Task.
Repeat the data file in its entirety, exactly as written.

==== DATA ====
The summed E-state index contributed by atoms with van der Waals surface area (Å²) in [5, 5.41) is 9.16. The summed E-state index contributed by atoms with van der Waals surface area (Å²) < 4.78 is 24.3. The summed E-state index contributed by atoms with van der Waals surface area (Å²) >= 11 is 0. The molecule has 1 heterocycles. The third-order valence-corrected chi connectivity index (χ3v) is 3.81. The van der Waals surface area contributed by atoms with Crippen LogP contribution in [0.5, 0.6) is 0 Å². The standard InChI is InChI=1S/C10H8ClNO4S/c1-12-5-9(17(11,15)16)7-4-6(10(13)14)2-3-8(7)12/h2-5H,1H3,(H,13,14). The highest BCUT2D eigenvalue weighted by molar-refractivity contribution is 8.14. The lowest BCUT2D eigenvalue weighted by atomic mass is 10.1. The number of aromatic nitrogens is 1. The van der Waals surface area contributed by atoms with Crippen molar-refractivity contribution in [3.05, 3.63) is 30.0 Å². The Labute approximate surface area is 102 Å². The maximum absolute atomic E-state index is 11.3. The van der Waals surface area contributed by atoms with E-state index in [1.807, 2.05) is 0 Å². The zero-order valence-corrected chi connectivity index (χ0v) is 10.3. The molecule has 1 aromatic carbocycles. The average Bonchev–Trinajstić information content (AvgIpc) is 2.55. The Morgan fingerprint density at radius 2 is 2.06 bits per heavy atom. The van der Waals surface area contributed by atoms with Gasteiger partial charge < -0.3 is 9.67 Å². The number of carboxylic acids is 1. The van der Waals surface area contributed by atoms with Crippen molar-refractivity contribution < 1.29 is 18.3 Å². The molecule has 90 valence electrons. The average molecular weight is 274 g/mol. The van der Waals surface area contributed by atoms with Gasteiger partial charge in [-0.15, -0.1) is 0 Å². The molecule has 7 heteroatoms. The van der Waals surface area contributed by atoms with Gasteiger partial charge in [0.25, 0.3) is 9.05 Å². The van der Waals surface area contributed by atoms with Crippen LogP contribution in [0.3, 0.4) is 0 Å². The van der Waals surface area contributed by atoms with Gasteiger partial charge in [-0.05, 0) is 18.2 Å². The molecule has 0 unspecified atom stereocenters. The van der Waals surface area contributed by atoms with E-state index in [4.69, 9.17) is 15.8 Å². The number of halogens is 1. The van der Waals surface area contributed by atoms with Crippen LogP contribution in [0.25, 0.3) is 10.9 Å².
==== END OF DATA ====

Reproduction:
The summed E-state index contributed by atoms with van der Waals surface area (Å²) in [5, 5.41) is 9.16. The summed E-state index contributed by atoms with van der Waals surface area (Å²) < 4.78 is 24.3. The summed E-state index contributed by atoms with van der Waals surface area (Å²) >= 11 is 0. The molecule has 1 heterocycles. The third-order valence-corrected chi connectivity index (χ3v) is 3.81. The van der Waals surface area contributed by atoms with Crippen LogP contribution in [0.5, 0.6) is 0 Å². The standard InChI is InChI=1S/C10H8ClNO4S/c1-12-5-9(17(11,15)16)7-4-6(10(13)14)2-3-8(7)12/h2-5H,1H3,(H,13,14). The highest BCUT2D eigenvalue weighted by molar-refractivity contribution is 8.14. The lowest BCUT2D eigenvalue weighted by atomic mass is 10.1. The number of aromatic nitrogens is 1. The van der Waals surface area contributed by atoms with Crippen molar-refractivity contribution in [3.05, 3.63) is 30.0 Å². The Labute approximate surface area is 102 Å². The maximum absolute atomic E-state index is 11.3. The van der Waals surface area contributed by atoms with E-state index in [1.807, 2.05) is 0 Å². The zero-order valence-corrected chi connectivity index (χ0v) is 10.3. The molecule has 1 aromatic carbocycles. The average Bonchev–Trinajstić information content (AvgIpc) is 2.55. The Morgan fingerprint density at radius 2 is 2.06 bits per heavy atom. The van der Waals surface area contributed by atoms with Gasteiger partial charge < -0.3 is 9.67 Å². The number of carboxylic acids is 1. The van der Waals surface area contributed by atoms with Crippen molar-refractivity contribution < 1.29 is 18.3 Å². The molecule has 90 valence electrons. The average molecular weight is 274 g/mol. The van der Waals surface area contributed by atoms with Gasteiger partial charge in [-0.15, -0.1) is 0 Å². The molecule has 7 heteroatoms. The van der Waals surface area contributed by atoms with Gasteiger partial charge in [0.25, 0.3) is 9.05 Å². The van der Waals surface area contributed by atoms with Crippen LogP contribution in [0.3, 0.4) is 0 Å². The van der Waals surface area contributed by atoms with Gasteiger partial charge in [-0.05, 0) is 18.2 Å². The molecule has 0 unspecified atom stereocenters. The van der Waals surface area contributed by atoms with E-state index in [4.69, 9.17) is 15.8 Å². The number of halogens is 1. The van der Waals surface area contributed by atoms with Crippen LogP contribution in [0.25, 0.3) is 10.9 Å².